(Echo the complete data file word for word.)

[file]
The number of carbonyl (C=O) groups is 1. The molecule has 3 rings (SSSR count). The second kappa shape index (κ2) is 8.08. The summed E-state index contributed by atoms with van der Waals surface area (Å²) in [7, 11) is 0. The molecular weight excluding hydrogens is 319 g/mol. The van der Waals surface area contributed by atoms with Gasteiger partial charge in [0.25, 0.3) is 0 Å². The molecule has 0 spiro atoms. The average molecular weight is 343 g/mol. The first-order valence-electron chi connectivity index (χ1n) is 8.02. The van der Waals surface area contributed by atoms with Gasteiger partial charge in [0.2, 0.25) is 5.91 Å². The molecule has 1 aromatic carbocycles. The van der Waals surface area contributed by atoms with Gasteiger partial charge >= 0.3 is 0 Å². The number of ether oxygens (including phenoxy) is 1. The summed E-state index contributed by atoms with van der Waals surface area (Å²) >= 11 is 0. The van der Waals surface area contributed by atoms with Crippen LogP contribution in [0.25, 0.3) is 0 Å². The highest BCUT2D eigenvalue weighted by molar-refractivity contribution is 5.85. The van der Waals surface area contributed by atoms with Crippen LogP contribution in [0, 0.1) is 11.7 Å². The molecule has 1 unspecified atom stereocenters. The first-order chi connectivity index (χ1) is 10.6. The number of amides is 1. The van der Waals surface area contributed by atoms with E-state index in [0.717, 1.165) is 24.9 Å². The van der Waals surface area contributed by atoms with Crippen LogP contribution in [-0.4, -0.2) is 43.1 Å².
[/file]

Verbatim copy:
The number of carbonyl (C=O) groups is 1. The molecule has 3 rings (SSSR count). The second kappa shape index (κ2) is 8.08. The summed E-state index contributed by atoms with van der Waals surface area (Å²) in [7, 11) is 0. The molecular weight excluding hydrogens is 319 g/mol. The van der Waals surface area contributed by atoms with Gasteiger partial charge in [0.25, 0.3) is 0 Å². The molecule has 0 spiro atoms. The average molecular weight is 343 g/mol. The first-order valence-electron chi connectivity index (χ1n) is 8.02. The van der Waals surface area contributed by atoms with Gasteiger partial charge in [0.2, 0.25) is 5.91 Å². The molecule has 1 aromatic carbocycles. The van der Waals surface area contributed by atoms with Gasteiger partial charge >= 0.3 is 0 Å². The number of ether oxygens (including phenoxy) is 1. The summed E-state index contributed by atoms with van der Waals surface area (Å²) >= 11 is 0. The van der Waals surface area contributed by atoms with Crippen LogP contribution in [0.25, 0.3) is 0 Å². The highest BCUT2D eigenvalue weighted by molar-refractivity contribution is 5.85. The van der Waals surface area contributed by atoms with Crippen LogP contribution in [0, 0.1) is 11.7 Å². The molecule has 1 unspecified atom stereocenters. The first-order chi connectivity index (χ1) is 10.6. The number of amides is 1. The van der Waals surface area contributed by atoms with E-state index in [0.717, 1.165) is 24.9 Å². The van der Waals surface area contributed by atoms with Crippen LogP contribution in [-0.4, -0.2) is 43.1 Å².